As BS manhandles her she cries out three times, "but not very loudly". By this time she is well aware that there are two men present on Berner Street, Schwartz and Pipeman, who can see - and hear - what is going on. So what does she do? She lowers her voice, the way you do when you tell an acquaintance or a friend off in the company of strangers.
The next thing that happens, according to the frightened Schwartz, is that BS cries out "Lipski!". Schwartz cannot, though, say to whom the word is directed, himself or Pipeman. As he is traversing the street by this time, passing outside the yard, he may well have his back more or less turned on BS. This would explain why he cannot state the direction of the cry.
There is, of course, another possibility: that BS in frustration shouted out "Lizzie!" to the non-complying Stride.
One thing that must be considered here is that what we hear, we also interpret. Sometimes this is very easy, at other occasions we are obliged to interpret wordings that we are unsure of. At such occasions we will search our minds for reasonable interpretations and stick with the one that seems most credible.
An example: If we meet someone who look up into the sky over our heads, before crying out "Ook lout!", we will, guided by context and word resemblance, make the assumption that "Look out!" is the correct nature of the message,.
In Schwartz´s case, we are dealing with a frightened man who did not speak a word of English. There was no way that he would have interpreted BS:s cry as "Lizzie", for the simple reasons that he did not know Stride´s Christian name, that Hungarian women are not christened Lizzie, and that the context spoke to him of a dangerous situation.
Moreover, if BS had wanted to taunt or frighten Schwartz or Pipeman, it would have made a lot more sense to add one or two words: "I´ll Lipski you!" or "Bugger off, Lipski!" or something along those lines. That would have made his message a lot clearer.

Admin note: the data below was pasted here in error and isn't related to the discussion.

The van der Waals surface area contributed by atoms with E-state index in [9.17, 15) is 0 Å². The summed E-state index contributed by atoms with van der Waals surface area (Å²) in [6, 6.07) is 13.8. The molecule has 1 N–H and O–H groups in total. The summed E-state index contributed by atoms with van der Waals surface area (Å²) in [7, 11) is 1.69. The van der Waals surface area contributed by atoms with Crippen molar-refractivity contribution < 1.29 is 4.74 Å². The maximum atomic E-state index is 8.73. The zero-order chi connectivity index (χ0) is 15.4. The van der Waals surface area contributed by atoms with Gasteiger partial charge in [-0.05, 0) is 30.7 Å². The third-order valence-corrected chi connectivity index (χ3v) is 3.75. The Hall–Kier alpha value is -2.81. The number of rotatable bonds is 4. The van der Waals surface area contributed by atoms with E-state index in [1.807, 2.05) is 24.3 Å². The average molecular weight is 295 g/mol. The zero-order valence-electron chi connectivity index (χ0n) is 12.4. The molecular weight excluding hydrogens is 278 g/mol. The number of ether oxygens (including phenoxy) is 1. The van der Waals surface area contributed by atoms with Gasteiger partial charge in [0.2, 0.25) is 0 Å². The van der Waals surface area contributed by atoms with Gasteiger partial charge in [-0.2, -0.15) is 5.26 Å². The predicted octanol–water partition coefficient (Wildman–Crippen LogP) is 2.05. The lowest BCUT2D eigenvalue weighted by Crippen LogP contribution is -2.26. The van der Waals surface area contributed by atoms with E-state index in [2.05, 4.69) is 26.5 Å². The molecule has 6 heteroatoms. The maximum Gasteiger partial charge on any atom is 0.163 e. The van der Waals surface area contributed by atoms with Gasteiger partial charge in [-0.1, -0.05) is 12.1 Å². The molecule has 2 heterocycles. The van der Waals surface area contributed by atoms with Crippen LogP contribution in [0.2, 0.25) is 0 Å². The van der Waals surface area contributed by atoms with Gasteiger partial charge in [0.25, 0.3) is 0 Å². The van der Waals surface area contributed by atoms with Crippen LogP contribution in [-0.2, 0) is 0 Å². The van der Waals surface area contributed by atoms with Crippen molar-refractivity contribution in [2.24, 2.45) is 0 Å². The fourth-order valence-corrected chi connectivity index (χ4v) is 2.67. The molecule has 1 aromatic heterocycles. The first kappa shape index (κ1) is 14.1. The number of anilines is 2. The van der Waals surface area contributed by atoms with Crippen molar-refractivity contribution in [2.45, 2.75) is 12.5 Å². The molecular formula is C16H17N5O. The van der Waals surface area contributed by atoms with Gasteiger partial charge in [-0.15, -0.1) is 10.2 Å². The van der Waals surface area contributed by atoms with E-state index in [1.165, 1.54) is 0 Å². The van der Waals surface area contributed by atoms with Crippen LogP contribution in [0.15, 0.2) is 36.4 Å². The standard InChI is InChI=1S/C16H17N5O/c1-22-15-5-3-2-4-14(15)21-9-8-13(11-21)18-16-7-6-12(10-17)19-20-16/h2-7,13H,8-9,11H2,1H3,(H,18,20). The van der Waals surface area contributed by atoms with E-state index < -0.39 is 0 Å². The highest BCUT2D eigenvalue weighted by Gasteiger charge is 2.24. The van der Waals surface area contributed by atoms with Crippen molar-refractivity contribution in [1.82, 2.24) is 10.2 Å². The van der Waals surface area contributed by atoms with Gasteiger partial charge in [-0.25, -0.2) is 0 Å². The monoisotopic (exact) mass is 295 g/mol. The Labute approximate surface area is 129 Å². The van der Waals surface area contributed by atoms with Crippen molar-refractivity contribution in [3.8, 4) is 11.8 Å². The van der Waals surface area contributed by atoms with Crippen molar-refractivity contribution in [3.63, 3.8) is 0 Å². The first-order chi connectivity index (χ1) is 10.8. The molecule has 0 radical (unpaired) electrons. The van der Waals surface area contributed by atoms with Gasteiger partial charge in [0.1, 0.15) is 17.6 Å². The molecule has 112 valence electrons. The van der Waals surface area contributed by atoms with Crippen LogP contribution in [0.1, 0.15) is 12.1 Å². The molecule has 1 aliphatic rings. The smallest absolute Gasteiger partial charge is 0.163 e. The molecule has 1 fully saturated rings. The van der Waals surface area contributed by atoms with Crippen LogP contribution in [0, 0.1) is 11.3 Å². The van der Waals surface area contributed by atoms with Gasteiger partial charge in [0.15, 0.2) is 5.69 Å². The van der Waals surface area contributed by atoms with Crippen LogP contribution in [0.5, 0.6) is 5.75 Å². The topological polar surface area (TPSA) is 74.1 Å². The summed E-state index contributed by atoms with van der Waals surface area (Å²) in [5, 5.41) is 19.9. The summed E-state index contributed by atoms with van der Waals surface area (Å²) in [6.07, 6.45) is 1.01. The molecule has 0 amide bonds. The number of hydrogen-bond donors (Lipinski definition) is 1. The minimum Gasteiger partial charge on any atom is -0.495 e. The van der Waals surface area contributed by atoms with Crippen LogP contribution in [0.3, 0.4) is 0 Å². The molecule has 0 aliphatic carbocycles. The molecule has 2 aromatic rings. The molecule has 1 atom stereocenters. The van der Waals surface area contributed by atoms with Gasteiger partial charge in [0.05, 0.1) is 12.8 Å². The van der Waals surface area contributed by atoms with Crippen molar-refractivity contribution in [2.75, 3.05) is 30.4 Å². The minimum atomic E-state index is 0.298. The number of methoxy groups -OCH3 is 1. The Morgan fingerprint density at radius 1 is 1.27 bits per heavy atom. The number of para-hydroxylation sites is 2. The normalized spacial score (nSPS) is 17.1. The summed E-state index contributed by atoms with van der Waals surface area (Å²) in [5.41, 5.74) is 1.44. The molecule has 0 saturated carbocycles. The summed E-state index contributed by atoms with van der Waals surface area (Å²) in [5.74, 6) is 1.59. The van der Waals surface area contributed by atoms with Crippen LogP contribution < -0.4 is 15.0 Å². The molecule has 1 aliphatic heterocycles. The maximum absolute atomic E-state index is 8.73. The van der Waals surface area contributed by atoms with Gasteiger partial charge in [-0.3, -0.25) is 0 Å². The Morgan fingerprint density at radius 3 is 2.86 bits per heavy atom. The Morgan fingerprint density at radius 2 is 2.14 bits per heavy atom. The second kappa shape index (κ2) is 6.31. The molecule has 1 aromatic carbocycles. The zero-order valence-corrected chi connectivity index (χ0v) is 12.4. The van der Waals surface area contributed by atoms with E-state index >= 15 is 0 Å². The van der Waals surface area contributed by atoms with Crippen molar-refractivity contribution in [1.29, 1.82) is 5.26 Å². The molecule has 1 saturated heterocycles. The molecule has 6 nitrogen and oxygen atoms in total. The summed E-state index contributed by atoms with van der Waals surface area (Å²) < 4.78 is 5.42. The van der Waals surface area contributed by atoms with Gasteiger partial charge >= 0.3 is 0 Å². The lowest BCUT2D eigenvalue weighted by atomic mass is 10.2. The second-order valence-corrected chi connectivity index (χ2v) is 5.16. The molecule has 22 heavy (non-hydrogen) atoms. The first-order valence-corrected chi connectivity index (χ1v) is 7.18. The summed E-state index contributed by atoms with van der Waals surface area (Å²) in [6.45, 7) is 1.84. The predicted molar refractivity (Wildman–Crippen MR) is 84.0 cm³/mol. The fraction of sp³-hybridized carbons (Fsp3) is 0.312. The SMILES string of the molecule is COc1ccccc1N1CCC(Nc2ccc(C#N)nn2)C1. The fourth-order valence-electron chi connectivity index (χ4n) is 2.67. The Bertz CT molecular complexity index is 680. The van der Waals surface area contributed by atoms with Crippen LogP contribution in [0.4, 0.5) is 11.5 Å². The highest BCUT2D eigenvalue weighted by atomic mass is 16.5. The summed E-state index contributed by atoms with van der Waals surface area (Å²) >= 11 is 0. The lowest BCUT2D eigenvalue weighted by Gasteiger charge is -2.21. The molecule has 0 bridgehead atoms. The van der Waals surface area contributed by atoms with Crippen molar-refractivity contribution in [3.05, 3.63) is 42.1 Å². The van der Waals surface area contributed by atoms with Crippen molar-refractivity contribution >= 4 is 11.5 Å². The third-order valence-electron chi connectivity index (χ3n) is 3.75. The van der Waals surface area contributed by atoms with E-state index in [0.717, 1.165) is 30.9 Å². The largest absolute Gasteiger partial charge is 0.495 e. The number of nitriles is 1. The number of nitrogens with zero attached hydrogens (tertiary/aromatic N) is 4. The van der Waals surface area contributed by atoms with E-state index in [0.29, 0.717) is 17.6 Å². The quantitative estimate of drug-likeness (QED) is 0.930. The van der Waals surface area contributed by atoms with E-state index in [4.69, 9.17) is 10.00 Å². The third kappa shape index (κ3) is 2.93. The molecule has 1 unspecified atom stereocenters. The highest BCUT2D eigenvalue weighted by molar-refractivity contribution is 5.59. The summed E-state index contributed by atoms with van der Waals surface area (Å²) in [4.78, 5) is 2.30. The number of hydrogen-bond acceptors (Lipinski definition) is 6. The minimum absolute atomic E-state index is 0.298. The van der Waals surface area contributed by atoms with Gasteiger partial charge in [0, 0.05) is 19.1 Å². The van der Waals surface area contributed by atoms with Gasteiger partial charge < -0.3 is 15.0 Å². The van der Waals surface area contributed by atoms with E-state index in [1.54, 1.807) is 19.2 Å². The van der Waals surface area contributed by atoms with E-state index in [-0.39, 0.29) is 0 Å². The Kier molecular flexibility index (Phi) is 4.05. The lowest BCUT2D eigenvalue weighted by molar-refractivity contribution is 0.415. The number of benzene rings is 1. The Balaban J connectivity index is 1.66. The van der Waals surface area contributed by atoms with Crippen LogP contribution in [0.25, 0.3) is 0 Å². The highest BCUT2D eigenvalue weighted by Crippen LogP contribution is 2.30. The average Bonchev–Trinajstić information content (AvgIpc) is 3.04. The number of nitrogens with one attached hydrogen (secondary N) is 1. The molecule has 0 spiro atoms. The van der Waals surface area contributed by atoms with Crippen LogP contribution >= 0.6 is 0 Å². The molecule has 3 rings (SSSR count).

The Lipski mentioned, Israel Lipski, a murderer who was convicted and executed in 1887, had divided parts of Whitechapel into one "for" and one "against" camp, and therefore it would make poor sense not to add something to the name.
If BS shouted "Lizzie!", though, there was no need whatsoever to fill the message out with further words - it all makes perfect sense using just the one word.
The incident resulted in Schwartz and Pipeman leaving the scene, also leaving Stride alone with BS. And, not to forget, leaving the major part of the Ripperologists with the task of finding a trustworthy scenario where Stride either steps into the pitch dark yard with her assailant, or gets rid of him and is confronted with the Ripper, who is in turn desperately unlucky with Diemschutz´s arrival, or runs into a third character of a murderous mind. And all the while when this happens, she is nibbling away at her cachous.
Again, shift the perspective, regard BS as an acquaintance who is well known to Stride. She has already tried to make him stop his attack with three lowered cries, and now she is very disappointed and upset with his behaviour. She decides to give him a good scolding, but she is just as reluctant to do it out in the street now as she was when she lowered her cries in the presence of strangers before.
Given this, which is the nearest place where she can tell him off more or less in private? Absolutely; the yard.
So she steps in there with a frustrated man who is perhaps also a bit drunk, and she has nothing soothing to tell him. She may even have let him know that she was ending her acquaintance with him for good. No matter what she said, at some stage it is enough to make him pull out his knife.
One interesting part of such a scenario is that it offers the possibility of time passing after the couple went into the yard. We do not have to surmise that there was a swift kill. On the contrary: there would probably have elapsed some significant time before Stride made the remark that made BS pull his knife out. At least as much time as it took for Stride to brush herself off, settle down a bit and take her cachous out, in a setting where a packet of cachous would be perfectly natural to produce.